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Diabetologia. 2016 Jan;59(1):87-91. doi: 10.1007/s00125-015-3790-6. Epub 2015 Nov 7.

Use of insulin pump therapy in children and adolescents with type 1 diabetes and its impact on metabolic control: comparison of results from three large, transatlantic paediatric registries.

Author information

Pediatric Endocrinology, Children's Diabetes Program, Yale School of Medicine, New Haven, CT, USA.
ZIBMT, Institute of Epidemiology and Medical Biometry, University of Ulm, Ulm, Germany; affiliated with the German Center for Diabetes Research (DZD).
General Paediatrics and Diabetes, Leeds Children's Hospital, Leeds, UK.
Jaeb Center for Health Research, 15310 Amberly Drive, Suite 350, Tampa, FL, 33647, USA.
Department of Paediatrics, Medical University of Innsbruck, Innsbruck, Austria.
Department of Paediatric Endocrinology and Diabetes, Royal London Children's Hospital, Barts Health NHS Trust, London, UK.
Barbara Davis Center for Childhood Diabetes, Aurora, CO, USA.
Department of Endocrinology and Diabetology, University of Leipzig, Hospital for Children and Adolescents, Leipzig, Germany.
Institute of Cardiovascular and Medical Sciences, University of Glasgow, Glasgow, UK.
Jaeb Center for Health Research, 15310 Amberly Drive, Suite 350, Tampa, FL, 33647, USA.
Paediatric Endocrinology and Diabetes, Children's Hospital for Wales, Cardiff, UK.



While the use of insulin pumps in paediatrics has expanded dramatically, there is still considerable variability among countries in the use of pump technology. The present study sought to describe differences in metabolic control and pump use in young people with type 1 diabetes using data collected in three multicentre registries.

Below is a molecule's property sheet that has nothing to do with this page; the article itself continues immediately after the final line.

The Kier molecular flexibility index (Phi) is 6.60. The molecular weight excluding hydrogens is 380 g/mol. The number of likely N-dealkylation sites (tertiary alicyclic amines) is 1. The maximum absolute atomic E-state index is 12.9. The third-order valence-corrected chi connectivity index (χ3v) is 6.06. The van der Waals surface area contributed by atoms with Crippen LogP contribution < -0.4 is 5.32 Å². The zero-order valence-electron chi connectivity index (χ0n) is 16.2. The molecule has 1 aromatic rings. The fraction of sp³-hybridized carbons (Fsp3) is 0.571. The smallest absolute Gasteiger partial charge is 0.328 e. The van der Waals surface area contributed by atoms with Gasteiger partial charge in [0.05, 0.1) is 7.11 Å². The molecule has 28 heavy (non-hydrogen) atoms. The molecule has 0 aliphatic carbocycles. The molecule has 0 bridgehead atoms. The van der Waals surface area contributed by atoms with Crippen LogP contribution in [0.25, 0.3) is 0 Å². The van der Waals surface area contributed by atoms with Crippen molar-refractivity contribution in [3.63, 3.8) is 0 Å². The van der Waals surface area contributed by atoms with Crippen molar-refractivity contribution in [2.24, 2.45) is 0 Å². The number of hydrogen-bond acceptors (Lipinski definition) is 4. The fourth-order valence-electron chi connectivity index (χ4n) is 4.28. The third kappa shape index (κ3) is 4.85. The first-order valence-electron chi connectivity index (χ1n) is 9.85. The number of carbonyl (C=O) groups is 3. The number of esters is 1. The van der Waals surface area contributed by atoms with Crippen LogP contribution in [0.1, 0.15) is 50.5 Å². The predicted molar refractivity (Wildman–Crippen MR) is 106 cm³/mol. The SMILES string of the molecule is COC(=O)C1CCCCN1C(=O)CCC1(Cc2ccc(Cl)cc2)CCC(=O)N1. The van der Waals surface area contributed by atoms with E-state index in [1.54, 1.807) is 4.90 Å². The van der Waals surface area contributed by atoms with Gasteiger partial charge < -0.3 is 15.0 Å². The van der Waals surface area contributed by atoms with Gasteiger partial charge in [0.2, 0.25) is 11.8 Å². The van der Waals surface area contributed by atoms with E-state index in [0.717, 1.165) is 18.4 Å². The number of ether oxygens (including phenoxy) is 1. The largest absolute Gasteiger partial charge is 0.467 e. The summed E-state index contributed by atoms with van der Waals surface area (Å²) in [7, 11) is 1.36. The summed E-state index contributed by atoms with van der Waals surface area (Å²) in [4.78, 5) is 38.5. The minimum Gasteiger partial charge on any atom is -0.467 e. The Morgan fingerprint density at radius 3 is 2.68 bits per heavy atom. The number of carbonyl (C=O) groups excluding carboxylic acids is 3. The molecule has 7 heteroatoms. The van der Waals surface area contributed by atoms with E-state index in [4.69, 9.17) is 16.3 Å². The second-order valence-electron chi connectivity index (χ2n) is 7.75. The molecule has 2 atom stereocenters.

Data for the years 2011 and 2012 from 54,410 children and adolescents were collected from the Prospective Diabetes Follow-up Registry (DPV; n = 26,198), T1D Exchange (T1DX; n = 13,755) and the National Paediatric Diabetes Audit (NPDA; n = 14,457). The modality of insulin delivery, based on age, sex and ethnic minority status, and the impact of pump use on HbA1c levels were compared.


The overall mean HbA1c level was higher in the NPDA (8.9 ± 1.6% [74 ± 17.5 mmol/mol]) than in the DPV (8.0 ± 1.6% [64 ± 17.0 mmol/mol], p < 0.001) and T1DX (8.3 ± 1.4% [68 ± 15.4 mmol/mol], p < 0.001). Conversely, pump use was much lower in the NPDA (14%) than in the DPV (41%, p < 0.001) and T1DX (47%, p < 0.001). In a pooled analysis, pump use was associated with a lower mean HbA1c (pump: 8.0 ± 1.2% [64 ± 13.3 mmol/mol] vs injection: 8.5 ± 1.7% [69 ± 18.7 mmol/mol], p < 0.001). In all three registries, those with an ethnic minority status were less likely to be treated with a pump (p < 0.001) and boys were treated with a pump less often compared with girls (p < 0.001).


Despite similar clinical characteristics and proportion of minority participants, substantial differences in metabolic control exist across the three large transatlantic registries of paediatric patients with type 1 diabetes, which appears to be due in part to the frequency of insulin pump therapy.


Clinical outcomes; Continuous subcutaneous insulin infusion; DPV; Insulin pumps; National Paediatric Diabetes Audit; T1D Exchange clinic registry; Treatment modalities; Type 1 diabetes

[Indexed for MEDLINE]

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